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Monitoring and modelling volcanoes with assessment of their hazards by means of remote sensing and analogue modelling

Matthieu Kervyn de Meerendre UGent (2008)
abstract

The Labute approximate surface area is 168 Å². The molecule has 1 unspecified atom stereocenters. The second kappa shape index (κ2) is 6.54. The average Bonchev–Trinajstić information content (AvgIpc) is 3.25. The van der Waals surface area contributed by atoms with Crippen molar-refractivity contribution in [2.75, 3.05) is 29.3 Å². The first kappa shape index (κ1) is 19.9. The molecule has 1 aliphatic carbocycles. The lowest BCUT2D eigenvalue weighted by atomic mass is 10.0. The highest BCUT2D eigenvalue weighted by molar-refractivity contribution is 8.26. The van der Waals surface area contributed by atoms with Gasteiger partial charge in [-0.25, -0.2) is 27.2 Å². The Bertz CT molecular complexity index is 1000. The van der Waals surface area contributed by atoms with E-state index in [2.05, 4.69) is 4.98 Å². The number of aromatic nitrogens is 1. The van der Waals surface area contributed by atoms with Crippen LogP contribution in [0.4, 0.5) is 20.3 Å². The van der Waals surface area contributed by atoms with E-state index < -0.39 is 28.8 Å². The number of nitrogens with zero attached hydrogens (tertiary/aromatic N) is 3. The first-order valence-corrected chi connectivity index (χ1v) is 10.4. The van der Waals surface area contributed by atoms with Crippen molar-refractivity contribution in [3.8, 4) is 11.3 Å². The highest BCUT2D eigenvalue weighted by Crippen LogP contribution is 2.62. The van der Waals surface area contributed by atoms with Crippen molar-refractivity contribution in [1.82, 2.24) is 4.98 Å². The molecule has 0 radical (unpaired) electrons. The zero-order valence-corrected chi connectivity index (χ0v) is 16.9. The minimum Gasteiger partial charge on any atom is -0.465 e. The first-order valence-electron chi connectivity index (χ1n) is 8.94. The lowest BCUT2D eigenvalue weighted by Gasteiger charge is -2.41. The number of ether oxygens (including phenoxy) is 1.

Many active volcanoes in developing countries are poorly-known and not monitored. This thesis investigates low cost solutions to map the topography, to identify hazards and to document the eruptions at volcanoes with satellite data. Using a combination of remote sensing techniques and analogue modelling, this thesis also contributes to the understanding of volcanic processes such as the controls upon the 3D shape of sub-volcanic intrusive systems, upon the location of eruption outbreaks, upon the variations in eruption intensity through time and upon the transition between contrasted eruptive styles at a single volcano. After reviewing previous applications of low cost remote sensing in volcanology, the accuracy of two topographic datasets derived from contrasted remote sensing data (ASTER and SRTM) is assessed for volcanic terrains. Oldoinyo Lengai, a natrocarbonatite stratovolcano in Tanzania, is used as an illustrative example of poorly-known volcanoes whose hazards need to be assessed and whose eruptive activity has to be monitored. Satellite images enable mapping, constraining volumes and characterizing surface features of three flank collapses and their associated deposits. An existing numerical model is applied to constrain the emplacement dynamics and the velocity of one of those debris avalanche flows. An algorithm is then presented to retrieve daily information about eruptive activity and its variation over an 8-year period using nighttime MODIS satellite data. Analysis of this time series enable to highlight the control of Earth tides on the timing of high intensity eruptions. The same algorithm, combined with field data and petrologic analyses, is used to document a voluminous lava flow eruption that occurred at Oldoinyo Lengai at the end of March 2006, providing insights into the structure of the shallow plumbing system of the volcano. Satellite data are finally combined with laboratory experiments simulating magma propagation in the Earth crust with sand and syrup or gelatin and water, to provide a better understanding of the control exerted by volcanic edifice load upon magma ascent. These experiments also enable to explain the links between magma ascent, volcano load, sub-volcanic intrusions, volcano surface deformation and location of volcanic vents at the base of large volcanoes.